Wayne posted this question on my “Ask A Question For My Blog” page:
I like your take on Dwight Swain’s scene and sequel breakdown. What is your take on his mentor at the U of Oklahoma, Foster Harris and his ideas of “reversal” and “moral equations”? Could you use your scientific mind and explain it more clearly with examples. Thanks for a great blog.
Randy sez: I wish I could comment on this, but I can’t. I know almost nothing about Foster Harris, except that I vaguely remember Dwight Swain mentioning him in his book, Techniques of the Selling Writer, one of my favorite books on writing fiction.
TJ asked this question:
Fantasy novels and series marketed towards children and teens seems to be all the rage today–it also seems to be how authors are becoming immensely famous and wealthy. What can’t be done in a youth fantasy novel, and what cliches and archetypes should be avoided?
Randy sez: That’s a good question. I don’t know if there are any limits on YA fiction. I’m pretty sure you can’t have a sex scene in a children’s novel, but it wouldn’t surprise me if somebody somewhere has done it. YA is fairly hot right now, with numerous authors doing very well. J.K. Rowling is the most obvious YA author, but James Patterson is doing YA and he’s one of the biggest of the big in current fiction.
I would avoid all cliches in any fiction, YA or not, except in dialogue. Showing a character using cliches in dialogue tells the reader something interesting about that character. Archetypes are by definition not cliches, and I can’t think of any to avoid. Archetypes are good starting places for characters. Obviously, they are not a complete character, and you want to build out unique characters starting from any archetype.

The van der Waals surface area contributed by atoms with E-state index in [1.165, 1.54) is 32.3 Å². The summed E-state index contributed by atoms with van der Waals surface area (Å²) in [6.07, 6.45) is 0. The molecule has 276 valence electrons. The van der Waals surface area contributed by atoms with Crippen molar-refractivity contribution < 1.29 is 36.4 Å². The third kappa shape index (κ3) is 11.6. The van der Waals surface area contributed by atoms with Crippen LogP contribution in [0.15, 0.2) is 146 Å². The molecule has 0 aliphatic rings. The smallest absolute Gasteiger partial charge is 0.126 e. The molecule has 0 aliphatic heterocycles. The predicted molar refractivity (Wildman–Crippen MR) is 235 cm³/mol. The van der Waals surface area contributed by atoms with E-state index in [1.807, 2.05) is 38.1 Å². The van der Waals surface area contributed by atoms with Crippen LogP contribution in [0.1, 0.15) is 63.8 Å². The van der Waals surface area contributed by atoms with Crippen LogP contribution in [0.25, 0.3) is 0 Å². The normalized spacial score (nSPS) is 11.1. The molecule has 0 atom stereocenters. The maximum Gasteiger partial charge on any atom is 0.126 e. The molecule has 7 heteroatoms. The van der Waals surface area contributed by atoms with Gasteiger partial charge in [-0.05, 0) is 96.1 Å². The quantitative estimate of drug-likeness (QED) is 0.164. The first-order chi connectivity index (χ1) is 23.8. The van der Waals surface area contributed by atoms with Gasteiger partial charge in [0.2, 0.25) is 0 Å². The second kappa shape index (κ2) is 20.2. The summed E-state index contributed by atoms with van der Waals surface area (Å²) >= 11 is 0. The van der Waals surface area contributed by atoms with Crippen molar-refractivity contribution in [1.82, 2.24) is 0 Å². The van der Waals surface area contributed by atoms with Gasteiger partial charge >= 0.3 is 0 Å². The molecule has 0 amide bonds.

Is every scene always reactive or proactive. While reading other writers, I’m looking for these things and sometimes finding them hard to spot. Many scenes don’t seem to fit either paradigm, but still make for compelling reading.
I know you’ve probably beat this subject to death, but I’m a slow learner.
Not every scene in fiction is either reactive or proactive. (“Reactive scenes” and “Proactive scenes” are explained in my book Writing Fiction For Dummies. I’m not entirely sure who coined these terms. I don’t believe I was the first to use them, but I can’t quite think who did.) I am reading through Sense and Sensibility right now with my family, and there are a few scenes that just sit there on the page, neither proactive nor reactive, and frankly quite boring.
The real question is whether every scene in fiction would be better if it were revised so as to be either reactive or proactive. I don’t know the answer to that question for certain, since mathematically, the space of all possible scenes is just about infinite, and since there is no objective way to measure how good a scene is. But my gut instinct is that the vast majority of scenes would be improved if they were edited to be either proactive or reactive.
A Proactive Scene begins with a Goal, continues through most of the scene with Conflict, and concludes with a Setback.
A Reactive Scene begins with a Reaction, continues through most of the scene with a Dilemma, and concludes with a Decision.
In my view, it never hurts to look at a scene and ask whether it fits one of these patterns. If it does, how well does it fit the pattern? If not, will it be improved by editing it to fit the pattern?
Note that I am very much against a “paint-by-numbers” scheme of writing fiction. However, I do believe in using design patterns to help edit fiction, and the Proactive Scene and Reactive Scene are two powerful design patterns.
If you’ve got a question you’d like me to answer in public on this blog, hop on over to my “Ask A Question For My Blog” page and submit your question. I’ll answer them in the order they come in.